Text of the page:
updated 06:50 pm EDT, Tue June 24, 2008
Fortune: Steve's successor
With concerns about Steve Jobs' health surfacing again after his gaunt appearance at Apple's World Wide Developers Conference earlier this month, Fortune has put together a list of 11 possible successors -- all of them from inside the company. While Apple has said Jobs made a complete recovery from a rare form of pancreatic cancer following surgery in 2004, it hasn't stopped widespread speculation in the media, and may be impacting Apple's stock price. So, it's not surprising that even the old media financial press is asking who could fill Jobs' shoes. At the top of Fortune's list: Jobs' right-hand man Tim Cook, Apple's Chief Operating Officer.
Cook's "deep knowledge of Apple operations has won him the respect of the board of directors and the investment community," Fortune writes, but some are concerned he lacks the charisma needed to run Apple. Cook has already been put to the test once, he ran the show while Jobs was recovering from surgery four years ago.
Next on Fortune's list are three more top Apple Lieutenants: Tony Fadell, Ron Johnson and Phil Schiller. Fadell is senior Vice President of the iPod division. According his Apple biography, Fadellwas the first member of the iPod engineering team when it was formed in 1991. Before that, he held a variety of positions mostly dealing with Windows Mobile devices. Fortune says it was Fadell who came up with the idea of combining a Napster-like music store with a hard-drive mp3 player, and successfully sold the idea to Apple.
Ron Johnson has an equally impressive track record in a different specialty: retailing. Already a sucessful executive at Target, Johnson joined Apple in 2000, and is the driving force behind Apple's hugely-profitable retail stores. The report notes Johnson gets points for being a charismatic speaker.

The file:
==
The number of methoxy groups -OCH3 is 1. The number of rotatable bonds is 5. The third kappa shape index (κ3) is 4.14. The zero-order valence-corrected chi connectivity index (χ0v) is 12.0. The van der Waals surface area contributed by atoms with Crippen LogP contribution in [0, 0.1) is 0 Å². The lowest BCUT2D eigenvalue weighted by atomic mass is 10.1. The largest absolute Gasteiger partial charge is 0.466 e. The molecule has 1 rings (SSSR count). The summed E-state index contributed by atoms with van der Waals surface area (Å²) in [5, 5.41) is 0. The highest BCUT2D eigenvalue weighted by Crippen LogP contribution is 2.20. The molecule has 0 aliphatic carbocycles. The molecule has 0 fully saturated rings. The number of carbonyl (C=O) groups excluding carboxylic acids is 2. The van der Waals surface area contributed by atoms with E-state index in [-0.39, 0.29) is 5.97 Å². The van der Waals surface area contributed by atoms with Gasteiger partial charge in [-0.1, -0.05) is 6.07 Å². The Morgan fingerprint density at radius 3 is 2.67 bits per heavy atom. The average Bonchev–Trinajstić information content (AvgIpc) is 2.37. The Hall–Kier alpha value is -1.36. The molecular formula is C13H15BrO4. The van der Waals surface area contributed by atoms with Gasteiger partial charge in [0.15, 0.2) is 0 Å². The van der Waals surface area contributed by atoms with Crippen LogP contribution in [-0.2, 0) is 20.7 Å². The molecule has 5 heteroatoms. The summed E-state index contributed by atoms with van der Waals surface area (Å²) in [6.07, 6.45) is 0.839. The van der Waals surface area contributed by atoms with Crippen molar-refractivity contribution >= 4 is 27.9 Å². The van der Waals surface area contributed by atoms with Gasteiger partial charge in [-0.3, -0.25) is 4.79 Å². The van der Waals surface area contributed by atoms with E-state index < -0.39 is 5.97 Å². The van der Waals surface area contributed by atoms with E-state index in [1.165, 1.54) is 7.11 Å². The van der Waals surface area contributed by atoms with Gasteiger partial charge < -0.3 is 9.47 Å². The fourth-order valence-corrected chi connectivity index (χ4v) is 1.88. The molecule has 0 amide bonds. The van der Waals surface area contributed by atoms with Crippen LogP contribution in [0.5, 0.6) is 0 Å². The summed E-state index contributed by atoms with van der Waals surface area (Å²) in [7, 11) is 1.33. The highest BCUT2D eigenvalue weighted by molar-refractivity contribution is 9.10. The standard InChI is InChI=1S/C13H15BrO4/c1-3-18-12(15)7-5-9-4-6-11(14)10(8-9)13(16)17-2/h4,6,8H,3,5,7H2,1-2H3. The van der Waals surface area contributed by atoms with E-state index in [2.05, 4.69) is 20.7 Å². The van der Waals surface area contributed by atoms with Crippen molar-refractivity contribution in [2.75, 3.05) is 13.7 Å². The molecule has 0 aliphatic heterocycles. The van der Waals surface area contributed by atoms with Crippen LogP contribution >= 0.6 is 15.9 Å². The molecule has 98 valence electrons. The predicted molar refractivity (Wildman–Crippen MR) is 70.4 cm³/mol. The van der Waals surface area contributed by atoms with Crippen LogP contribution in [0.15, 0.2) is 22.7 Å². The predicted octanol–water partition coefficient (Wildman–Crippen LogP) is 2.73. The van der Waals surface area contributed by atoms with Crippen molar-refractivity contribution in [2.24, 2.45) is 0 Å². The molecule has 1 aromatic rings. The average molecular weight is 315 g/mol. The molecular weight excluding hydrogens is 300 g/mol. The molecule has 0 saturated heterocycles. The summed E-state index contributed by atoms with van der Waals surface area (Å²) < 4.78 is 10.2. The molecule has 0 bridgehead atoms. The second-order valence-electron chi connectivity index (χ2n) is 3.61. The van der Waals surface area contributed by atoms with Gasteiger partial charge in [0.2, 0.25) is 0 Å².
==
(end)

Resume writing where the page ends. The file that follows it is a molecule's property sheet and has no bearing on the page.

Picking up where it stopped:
Anyone who has watched a Steve Jobs Keynote speech over the past few years probably knows Phil Schiller's name. His Apple press bio credits Schiller with helping restore Apple's reputation as an innovator by "delivering breakthrough products such as the iMac, MacBook, Airport, Xserve, Mac OS X, Safari, Apple TV, iPod and iPhone. But if his Keynote performances are any indication, Schiller looks more like Ed MacMahon than Johnny Carson.
Next on the list, three more Apple executives with impressive resumes: Scott Forstall, Jonathan Ive and Peter Oppenhiemer. Forstall left NeXT along with Jobs when he returned to Apple in 1997 and sheparded the team that created Mac OS X Leopard, and is currently Senior Vice President of iPhone Software. Design guru Jonathan Ive is credited as a major force behind Apple's much celebrated and award-winning product design, but Fortune says he is an unlikely candidate to replace Jobs -- even though Apple employees strongly support him -- because of his intense shyness and desire for personal privacy. Ives is so private, says Fortune, that Apple's HR Deparment doesn't even know his exact birthdate. Rounding out this group is Apple's Chief Financial Officer Peter Oppenhiemer the former Coopers & Lybrand executive who replaced CFO Fred Anderson during the stock-backdating scandal.
The bottom four on Fortune's list of possible sucessors to Steve Jobs: Bertrand Serlet, Senior VP of software engineering, Sina Tammaddon, VP of applications, Daniel Cooperman, Senior VP , General Counsel and Secretary and Bob Mansfield Senior VP of Mac hardware engineering. With Job's powerful grip on everything Apple -- when the time does come for him to step down -- his successor is going to have no easy time filling Steve's shoes.